Oct. 21 - Sao Paulo, host city of the first World Cup soccer match next year, has a major pollution problem. A recent study says air pollution in the southern Brazilian city causes three times more deaths than breast cancer or traffic accidents and costs the state US$160 million per year. Tara Cleary reports.
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The traffic in Sao Paulo, Brazil's largest city, is not only choking its streets - according to a new study, it's also choking its residents.
The research by the Institute of Health and Sustainability, says that in 2011 more than four and a half thousand residents died from air pollution-related causes.
SOUNDBITE: EVANGELINA VORMITTAG, DIRECTOR OF INSTITUTE OF HEALTH AND SUSTAINABILITY, SAYING (Portuguese):
"That's three times the deaths from traffic accidents and three time the deaths from breast cancer. The health problems this presents are very serious."
Evangelina Vormittag is the Institute's director.
She says that the entire state of Sao Paulo, comprising more than 40 million inhabitants, lost almost 100,000 people in a five-year period to air pollution-linked diseases.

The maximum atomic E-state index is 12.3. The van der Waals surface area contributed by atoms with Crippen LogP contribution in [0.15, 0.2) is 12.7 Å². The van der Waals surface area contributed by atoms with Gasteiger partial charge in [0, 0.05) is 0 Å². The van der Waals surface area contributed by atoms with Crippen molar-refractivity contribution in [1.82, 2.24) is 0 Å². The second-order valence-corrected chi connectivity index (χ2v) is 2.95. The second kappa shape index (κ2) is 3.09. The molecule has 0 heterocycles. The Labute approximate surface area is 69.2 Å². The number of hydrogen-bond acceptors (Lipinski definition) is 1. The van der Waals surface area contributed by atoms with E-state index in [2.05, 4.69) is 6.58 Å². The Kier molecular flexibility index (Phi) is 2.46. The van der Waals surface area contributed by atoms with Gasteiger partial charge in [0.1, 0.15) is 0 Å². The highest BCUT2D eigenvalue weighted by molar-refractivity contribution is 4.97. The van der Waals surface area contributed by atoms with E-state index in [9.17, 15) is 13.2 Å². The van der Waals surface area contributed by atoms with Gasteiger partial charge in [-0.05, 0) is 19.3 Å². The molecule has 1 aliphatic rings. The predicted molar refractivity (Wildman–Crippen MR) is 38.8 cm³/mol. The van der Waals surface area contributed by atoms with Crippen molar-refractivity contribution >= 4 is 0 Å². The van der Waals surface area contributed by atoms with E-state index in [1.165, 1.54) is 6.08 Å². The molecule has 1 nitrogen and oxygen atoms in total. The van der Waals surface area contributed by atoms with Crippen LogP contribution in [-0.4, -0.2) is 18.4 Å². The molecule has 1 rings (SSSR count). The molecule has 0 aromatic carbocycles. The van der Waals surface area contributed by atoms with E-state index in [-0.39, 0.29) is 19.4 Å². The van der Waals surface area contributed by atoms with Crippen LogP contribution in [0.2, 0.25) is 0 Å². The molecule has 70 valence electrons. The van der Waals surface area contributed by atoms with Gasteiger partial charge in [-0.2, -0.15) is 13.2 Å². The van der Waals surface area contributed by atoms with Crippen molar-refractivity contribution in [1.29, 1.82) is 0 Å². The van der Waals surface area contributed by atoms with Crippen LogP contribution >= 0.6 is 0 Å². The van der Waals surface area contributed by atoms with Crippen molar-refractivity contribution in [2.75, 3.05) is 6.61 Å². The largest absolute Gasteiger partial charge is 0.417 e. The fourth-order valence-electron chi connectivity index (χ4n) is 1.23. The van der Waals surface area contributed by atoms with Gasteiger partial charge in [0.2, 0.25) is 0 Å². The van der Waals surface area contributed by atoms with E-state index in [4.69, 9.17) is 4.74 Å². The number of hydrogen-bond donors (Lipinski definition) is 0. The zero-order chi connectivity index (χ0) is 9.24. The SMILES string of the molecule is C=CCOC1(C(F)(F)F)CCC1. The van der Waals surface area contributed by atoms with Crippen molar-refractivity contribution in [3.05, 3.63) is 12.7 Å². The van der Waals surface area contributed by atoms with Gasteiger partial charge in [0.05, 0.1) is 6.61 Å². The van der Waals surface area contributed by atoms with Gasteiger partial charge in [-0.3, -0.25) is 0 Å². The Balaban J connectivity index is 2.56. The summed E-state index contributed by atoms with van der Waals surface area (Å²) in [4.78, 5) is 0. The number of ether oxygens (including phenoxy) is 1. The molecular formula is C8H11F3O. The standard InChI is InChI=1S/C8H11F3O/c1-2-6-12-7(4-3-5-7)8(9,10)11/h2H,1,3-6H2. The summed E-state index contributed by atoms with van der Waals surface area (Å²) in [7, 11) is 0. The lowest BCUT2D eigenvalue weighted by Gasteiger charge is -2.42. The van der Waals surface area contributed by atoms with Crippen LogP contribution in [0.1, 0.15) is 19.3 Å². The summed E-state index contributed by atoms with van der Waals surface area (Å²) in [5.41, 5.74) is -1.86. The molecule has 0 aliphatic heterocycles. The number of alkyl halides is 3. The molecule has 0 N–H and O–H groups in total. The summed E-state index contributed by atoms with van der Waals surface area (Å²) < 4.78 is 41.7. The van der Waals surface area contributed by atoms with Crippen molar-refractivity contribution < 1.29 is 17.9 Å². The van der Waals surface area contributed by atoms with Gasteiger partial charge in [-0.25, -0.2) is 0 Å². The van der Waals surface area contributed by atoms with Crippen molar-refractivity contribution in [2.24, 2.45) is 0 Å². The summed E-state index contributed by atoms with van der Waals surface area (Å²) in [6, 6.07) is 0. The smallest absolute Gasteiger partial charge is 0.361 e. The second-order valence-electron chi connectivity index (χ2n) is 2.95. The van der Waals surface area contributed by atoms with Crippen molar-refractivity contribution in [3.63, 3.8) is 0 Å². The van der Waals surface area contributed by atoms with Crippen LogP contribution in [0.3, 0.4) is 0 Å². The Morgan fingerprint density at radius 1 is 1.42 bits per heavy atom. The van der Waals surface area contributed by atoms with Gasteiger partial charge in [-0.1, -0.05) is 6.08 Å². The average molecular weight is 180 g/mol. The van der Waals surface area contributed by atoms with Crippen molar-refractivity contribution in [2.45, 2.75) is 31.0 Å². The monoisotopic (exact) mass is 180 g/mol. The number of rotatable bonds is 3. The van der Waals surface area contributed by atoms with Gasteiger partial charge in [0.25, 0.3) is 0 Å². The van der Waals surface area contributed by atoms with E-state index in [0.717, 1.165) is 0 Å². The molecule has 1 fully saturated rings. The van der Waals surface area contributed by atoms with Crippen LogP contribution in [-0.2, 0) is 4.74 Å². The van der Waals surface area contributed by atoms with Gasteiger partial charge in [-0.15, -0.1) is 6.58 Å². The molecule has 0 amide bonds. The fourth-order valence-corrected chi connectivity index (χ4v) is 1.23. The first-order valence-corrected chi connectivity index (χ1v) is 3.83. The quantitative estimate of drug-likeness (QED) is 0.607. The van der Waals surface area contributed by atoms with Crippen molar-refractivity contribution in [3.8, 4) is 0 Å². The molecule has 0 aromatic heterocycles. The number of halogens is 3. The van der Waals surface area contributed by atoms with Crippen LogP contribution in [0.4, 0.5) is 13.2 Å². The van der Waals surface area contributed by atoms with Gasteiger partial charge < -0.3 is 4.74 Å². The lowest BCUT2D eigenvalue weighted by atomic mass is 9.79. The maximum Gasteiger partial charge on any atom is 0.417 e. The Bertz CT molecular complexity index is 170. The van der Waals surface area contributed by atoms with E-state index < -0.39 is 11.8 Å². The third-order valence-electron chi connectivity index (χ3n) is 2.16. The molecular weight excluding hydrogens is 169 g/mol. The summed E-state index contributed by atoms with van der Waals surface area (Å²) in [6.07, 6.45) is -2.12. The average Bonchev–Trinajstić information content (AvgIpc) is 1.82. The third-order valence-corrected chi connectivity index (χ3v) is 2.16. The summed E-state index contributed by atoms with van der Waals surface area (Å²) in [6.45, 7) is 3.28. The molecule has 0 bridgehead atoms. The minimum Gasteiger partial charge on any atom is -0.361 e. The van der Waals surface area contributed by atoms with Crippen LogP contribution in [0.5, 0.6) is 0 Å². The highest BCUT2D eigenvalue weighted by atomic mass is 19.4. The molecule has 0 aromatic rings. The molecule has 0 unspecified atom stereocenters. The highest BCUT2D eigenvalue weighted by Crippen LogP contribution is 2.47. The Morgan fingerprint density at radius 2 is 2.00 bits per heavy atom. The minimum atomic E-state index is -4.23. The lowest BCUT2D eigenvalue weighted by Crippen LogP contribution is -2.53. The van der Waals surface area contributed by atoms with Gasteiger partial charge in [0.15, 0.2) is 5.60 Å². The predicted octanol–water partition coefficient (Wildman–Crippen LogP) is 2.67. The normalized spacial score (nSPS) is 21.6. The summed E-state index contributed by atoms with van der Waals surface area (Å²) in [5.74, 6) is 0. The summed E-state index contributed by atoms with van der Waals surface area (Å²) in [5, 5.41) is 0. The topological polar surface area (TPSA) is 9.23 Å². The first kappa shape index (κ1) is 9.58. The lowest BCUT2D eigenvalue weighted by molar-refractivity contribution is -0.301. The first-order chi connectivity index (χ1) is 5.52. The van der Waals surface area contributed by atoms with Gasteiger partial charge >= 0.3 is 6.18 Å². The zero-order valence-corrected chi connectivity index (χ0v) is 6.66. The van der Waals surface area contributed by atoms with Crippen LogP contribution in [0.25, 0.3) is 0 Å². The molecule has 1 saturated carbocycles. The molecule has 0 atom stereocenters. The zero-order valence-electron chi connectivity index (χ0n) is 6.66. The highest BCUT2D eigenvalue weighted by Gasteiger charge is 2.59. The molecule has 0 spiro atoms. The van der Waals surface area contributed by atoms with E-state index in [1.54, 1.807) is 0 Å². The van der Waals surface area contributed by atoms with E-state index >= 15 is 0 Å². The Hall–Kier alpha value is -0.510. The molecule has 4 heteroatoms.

And treating these illnesses costs about $160 million US dollars a year.
Rogerio de Souza's son is one of the city's many patients with breathing problems.
SOUNDBITE: ROGERIO DE SOUZA, FATHER OF BOY WHO HAS PROBLEMS WITH BRONCHITIS, SAYING (Portuguese):
"He has problems with his respiratory system. His eyes get very red with the air. It's very difficult. For us and the children it is very difficult."
Smog from traffic is being blamed. With four million vehicles on the street each day, and limited public transportation options, city officials are struggling to find solutions.
And adding to the dilemma is the expected influx of thousands of visitors to the city for the 2014 World Cup. The stadium where the opening game will take place, is still under construction.
Data collection centres around the city reveal that Sao Paulo's air pollution averages at between 20 and 25 micrograms per cubic meter; more than twice the level the World Health Organization considers safe.
Emissions testing is compulsory only for some classes of vehicle, and not everyone cooperates.
SOUNDBITE: ROGERIO DAMETO, INSPECTION ENGINEER, SAYING (Portuguese):
"Look, it's terrible. Everybody has to do their part. I know it's tough and it takes time. But you can't skip out on this."
Vehicle inspections in Sao Paulo have saved lives according to another recent study. And it's hoped that gradually, more data will galvanise support for action and help the citizens who need it.
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